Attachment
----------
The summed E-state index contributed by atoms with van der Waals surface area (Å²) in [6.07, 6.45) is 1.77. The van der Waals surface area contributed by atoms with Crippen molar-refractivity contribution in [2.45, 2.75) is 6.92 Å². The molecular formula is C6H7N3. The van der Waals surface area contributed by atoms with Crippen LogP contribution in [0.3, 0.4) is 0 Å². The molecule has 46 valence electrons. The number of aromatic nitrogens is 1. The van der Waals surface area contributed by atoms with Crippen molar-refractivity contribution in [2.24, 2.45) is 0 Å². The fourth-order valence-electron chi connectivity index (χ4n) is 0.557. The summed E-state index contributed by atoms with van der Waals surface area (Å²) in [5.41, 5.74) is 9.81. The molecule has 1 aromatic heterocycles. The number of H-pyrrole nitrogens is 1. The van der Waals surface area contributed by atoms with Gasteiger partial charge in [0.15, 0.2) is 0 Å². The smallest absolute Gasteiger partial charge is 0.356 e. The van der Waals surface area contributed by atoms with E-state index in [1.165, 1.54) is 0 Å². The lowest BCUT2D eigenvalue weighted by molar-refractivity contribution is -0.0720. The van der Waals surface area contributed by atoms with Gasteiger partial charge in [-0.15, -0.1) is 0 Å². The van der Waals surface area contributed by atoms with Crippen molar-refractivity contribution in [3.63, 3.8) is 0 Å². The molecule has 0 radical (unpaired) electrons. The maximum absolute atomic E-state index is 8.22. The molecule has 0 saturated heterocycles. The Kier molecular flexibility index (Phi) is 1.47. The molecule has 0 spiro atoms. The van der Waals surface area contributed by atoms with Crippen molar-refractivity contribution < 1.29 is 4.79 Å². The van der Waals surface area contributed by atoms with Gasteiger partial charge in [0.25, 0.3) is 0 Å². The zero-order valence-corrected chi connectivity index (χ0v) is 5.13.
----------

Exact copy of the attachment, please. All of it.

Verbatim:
The summed E-state index contributed by atoms with van der Waals surface area (Å²) in [6.07, 6.45) is 1.77. The van der Waals surface area contributed by atoms with Crippen molar-refractivity contribution in [2.45, 2.75) is 6.92 Å². The molecular formula is C6H7N3. The van der Waals surface area contributed by atoms with Crippen LogP contribution in [0.3, 0.4) is 0 Å². The molecule has 46 valence electrons. The number of aromatic nitrogens is 1. The van der Waals surface area contributed by atoms with Crippen molar-refractivity contribution in [2.24, 2.45) is 0 Å². The fourth-order valence-electron chi connectivity index (χ4n) is 0.557. The summed E-state index contributed by atoms with van der Waals surface area (Å²) in [5.41, 5.74) is 9.81. The molecule has 1 aromatic heterocycles. The number of H-pyrrole nitrogens is 1. The van der Waals surface area contributed by atoms with Gasteiger partial charge in [0.15, 0.2) is 0 Å². The smallest absolute Gasteiger partial charge is 0.356 e. The van der Waals surface area contributed by atoms with E-state index in [1.165, 1.54) is 0 Å². The lowest BCUT2D eigenvalue weighted by molar-refractivity contribution is -0.0720. The van der Waals surface area contributed by atoms with Gasteiger partial charge in [-0.15, -0.1) is 0 Å². The van der Waals surface area contributed by atoms with Crippen molar-refractivity contribution in [3.63, 3.8) is 0 Å². The molecule has 0 radical (unpaired) electrons. The maximum absolute atomic E-state index is 8.22. The molecule has 0 saturated heterocycles. The Kier molecular flexibility index (Phi) is 1.47. The molecule has 0 spiro atoms. The van der Waals surface area contributed by atoms with Crippen molar-refractivity contribution < 1.29 is 4.79 Å². The van der Waals surface area contributed by atoms with Gasteiger partial charge in [0.25, 0.3) is 0 Å². The zero-order valence-corrected chi connectivity index (χ0v) is 5.13.